Technology, conservation and armchair travel

NASA is at the World Parks Congress promoting a new book and Google is swimming around Sydney Harbor taking pictures.  It seems that these are just two examples of technology driven initiatives to connect people with nature.

NASA’s new book is made explicitly to commemorate the World Parks Congress with satellite images of some of the world’s protected areas.  Naturally, the images are stunning.  The book, appropriately titled “Sanctuary,” aims to deliver a new perspective on parks and also highlight the uses of satellite imaging in conservation efforts.  It makes sense.  The stark contrast between developed and protected areas stresses just how much we convert the land unless it is explicitly within park boundaries.  Maybe these images are enough to inspire support for conservation.  The image of Earth from space sparked the green revolution, after all.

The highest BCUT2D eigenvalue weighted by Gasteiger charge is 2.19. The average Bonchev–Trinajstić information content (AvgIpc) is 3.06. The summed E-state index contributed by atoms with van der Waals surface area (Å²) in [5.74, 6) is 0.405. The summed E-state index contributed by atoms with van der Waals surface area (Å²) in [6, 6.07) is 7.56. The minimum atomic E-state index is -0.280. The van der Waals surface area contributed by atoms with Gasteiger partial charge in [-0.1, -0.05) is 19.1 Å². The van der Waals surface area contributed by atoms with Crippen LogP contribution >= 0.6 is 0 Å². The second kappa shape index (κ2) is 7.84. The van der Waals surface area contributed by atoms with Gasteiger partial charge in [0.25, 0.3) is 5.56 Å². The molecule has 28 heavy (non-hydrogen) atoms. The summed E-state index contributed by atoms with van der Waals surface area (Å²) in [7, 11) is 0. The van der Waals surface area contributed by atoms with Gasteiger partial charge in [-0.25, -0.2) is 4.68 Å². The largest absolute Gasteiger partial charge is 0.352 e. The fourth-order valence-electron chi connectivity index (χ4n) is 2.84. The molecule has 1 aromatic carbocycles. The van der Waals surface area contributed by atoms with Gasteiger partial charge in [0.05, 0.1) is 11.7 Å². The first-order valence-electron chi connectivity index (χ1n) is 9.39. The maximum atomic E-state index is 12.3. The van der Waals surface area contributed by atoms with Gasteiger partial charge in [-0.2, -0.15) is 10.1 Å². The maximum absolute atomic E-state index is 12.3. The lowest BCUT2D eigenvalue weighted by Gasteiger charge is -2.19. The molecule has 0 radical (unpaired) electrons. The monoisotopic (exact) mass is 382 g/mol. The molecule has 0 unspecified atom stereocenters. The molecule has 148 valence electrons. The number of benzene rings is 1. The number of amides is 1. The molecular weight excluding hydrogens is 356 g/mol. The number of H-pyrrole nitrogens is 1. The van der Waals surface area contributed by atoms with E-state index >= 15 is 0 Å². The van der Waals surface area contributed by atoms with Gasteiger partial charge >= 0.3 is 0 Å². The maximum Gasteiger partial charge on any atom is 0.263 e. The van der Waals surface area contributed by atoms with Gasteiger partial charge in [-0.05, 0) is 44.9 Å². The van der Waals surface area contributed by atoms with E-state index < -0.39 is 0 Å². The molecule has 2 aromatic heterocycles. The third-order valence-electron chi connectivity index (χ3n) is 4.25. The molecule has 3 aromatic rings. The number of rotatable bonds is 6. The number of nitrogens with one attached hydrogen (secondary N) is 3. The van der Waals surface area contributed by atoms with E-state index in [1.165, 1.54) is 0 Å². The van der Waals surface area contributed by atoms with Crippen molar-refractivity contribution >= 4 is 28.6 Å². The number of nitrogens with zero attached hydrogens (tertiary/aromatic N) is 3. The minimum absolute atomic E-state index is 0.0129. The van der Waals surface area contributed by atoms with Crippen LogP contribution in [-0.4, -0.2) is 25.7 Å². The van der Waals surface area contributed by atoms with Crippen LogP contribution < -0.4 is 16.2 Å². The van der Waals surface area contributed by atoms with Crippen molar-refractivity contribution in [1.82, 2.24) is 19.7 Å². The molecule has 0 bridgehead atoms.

Google has maintained a steady presence at the congress, possibly just to remind you that Google is everywhere, but also to promote the benefits of technology and mapping.  Their new underwater streetview aims to connect people stuck at home with fantastical places around the world, such as the Great Barrier Reef.  The goal is to increase awareness of fragile marine ecosystems, but the project hopes to also help researchers to monitor changes to coral reefs and other systems.

Partnering with SkyTruth and Oceana, Google is also involved with Global Fishing Watch, a new technology being used to monitor illegal fishing.  Using satellite images, the project tracks fishing fleets around the world and can determine whether or not vessels are operating within marine protected areas, giving the fishing industry more transparency.

Finally, The Map of Life, supported by Google Earth, is an ambitious project that maps almost a million species to their current geographies.  For the World Parks Congress, they are announcing a new resource for monitoring species and measuring the effectiveness of protected areas in species conservation.

Whether for science, aesthetics or just because they can, some exciting things are happening in the world of mapping that can be of great benefit to conservationists, and if you’re still reading this I urge you to stop immediately and go read this instead.

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